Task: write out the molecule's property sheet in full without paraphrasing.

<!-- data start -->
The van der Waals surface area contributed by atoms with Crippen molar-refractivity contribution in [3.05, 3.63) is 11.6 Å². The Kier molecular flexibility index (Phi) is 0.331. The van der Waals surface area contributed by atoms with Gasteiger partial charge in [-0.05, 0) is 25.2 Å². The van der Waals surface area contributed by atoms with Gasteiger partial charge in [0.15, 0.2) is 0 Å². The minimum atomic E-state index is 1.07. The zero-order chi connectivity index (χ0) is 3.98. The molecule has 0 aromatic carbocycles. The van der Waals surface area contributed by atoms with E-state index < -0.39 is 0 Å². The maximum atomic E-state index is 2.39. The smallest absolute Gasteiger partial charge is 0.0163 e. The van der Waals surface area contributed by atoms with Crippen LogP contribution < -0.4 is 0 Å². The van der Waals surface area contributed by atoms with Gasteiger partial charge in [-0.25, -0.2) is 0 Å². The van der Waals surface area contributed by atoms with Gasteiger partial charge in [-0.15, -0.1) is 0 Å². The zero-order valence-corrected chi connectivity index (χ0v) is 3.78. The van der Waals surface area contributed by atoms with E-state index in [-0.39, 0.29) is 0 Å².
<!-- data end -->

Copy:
The van der Waals surface area contributed by atoms with Crippen molar-refractivity contribution in [3.05, 3.63) is 11.6 Å². The Kier molecular flexibility index (Phi) is 0.331. The van der Waals surface area contributed by atoms with Gasteiger partial charge in [-0.05, 0) is 25.2 Å². The van der Waals surface area contributed by atoms with Gasteiger partial charge in [0.15, 0.2) is 0 Å². The minimum atomic E-state index is 1.07. The zero-order chi connectivity index (χ0) is 3.98. The molecule has 0 aromatic carbocycles. The van der Waals surface area contributed by atoms with E-state index < -0.39 is 0 Å². The maximum atomic E-state index is 2.39. The smallest absolute Gasteiger partial charge is 0.0163 e. The van der Waals surface area contributed by atoms with Crippen LogP contribution < -0.4 is 0 Å². The van der Waals surface area contributed by atoms with Gasteiger partial charge in [-0.25, -0.2) is 0 Å². The van der Waals surface area contributed by atoms with Gasteiger partial charge in [-0.15, -0.1) is 0 Å². The zero-order valence-corrected chi connectivity index (χ0v) is 3.78. The van der Waals surface area contributed by atoms with E-state index in [-0.39, 0.29) is 0 Å².